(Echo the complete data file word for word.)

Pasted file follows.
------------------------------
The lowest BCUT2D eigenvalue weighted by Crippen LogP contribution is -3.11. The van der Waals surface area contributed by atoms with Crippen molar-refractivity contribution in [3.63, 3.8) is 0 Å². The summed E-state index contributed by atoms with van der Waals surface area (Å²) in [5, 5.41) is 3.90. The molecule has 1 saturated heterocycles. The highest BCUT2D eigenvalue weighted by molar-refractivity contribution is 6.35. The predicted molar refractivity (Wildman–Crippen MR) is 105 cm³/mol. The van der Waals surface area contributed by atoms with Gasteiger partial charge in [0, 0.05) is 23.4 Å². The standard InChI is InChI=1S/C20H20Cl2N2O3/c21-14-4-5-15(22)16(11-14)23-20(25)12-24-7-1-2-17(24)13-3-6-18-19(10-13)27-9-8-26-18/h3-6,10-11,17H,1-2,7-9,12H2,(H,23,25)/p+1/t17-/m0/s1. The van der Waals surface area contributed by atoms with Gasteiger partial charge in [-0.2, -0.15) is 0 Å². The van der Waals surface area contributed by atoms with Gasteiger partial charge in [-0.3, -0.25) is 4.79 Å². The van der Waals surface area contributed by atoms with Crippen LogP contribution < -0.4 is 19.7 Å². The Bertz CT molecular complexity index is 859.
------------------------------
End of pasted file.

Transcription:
The lowest BCUT2D eigenvalue weighted by Crippen LogP contribution is -3.11. The van der Waals surface area contributed by atoms with Crippen molar-refractivity contribution in [3.63, 3.8) is 0 Å². The summed E-state index contributed by atoms with van der Waals surface area (Å²) in [5, 5.41) is 3.90. The molecule has 1 saturated heterocycles. The highest BCUT2D eigenvalue weighted by molar-refractivity contribution is 6.35. The predicted molar refractivity (Wildman–Crippen MR) is 105 cm³/mol. The van der Waals surface area contributed by atoms with Gasteiger partial charge in [0, 0.05) is 23.4 Å². The standard InChI is InChI=1S/C20H20Cl2N2O3/c21-14-4-5-15(22)16(11-14)23-20(25)12-24-7-1-2-17(24)13-3-6-18-19(10-13)27-9-8-26-18/h3-6,10-11,17H,1-2,7-9,12H2,(H,23,25)/p+1/t17-/m0/s1. The van der Waals surface area contributed by atoms with Gasteiger partial charge in [-0.2, -0.15) is 0 Å². The van der Waals surface area contributed by atoms with Gasteiger partial charge in [-0.3, -0.25) is 4.79 Å². The van der Waals surface area contributed by atoms with Crippen LogP contribution < -0.4 is 19.7 Å². The Bertz CT molecular complexity index is 859.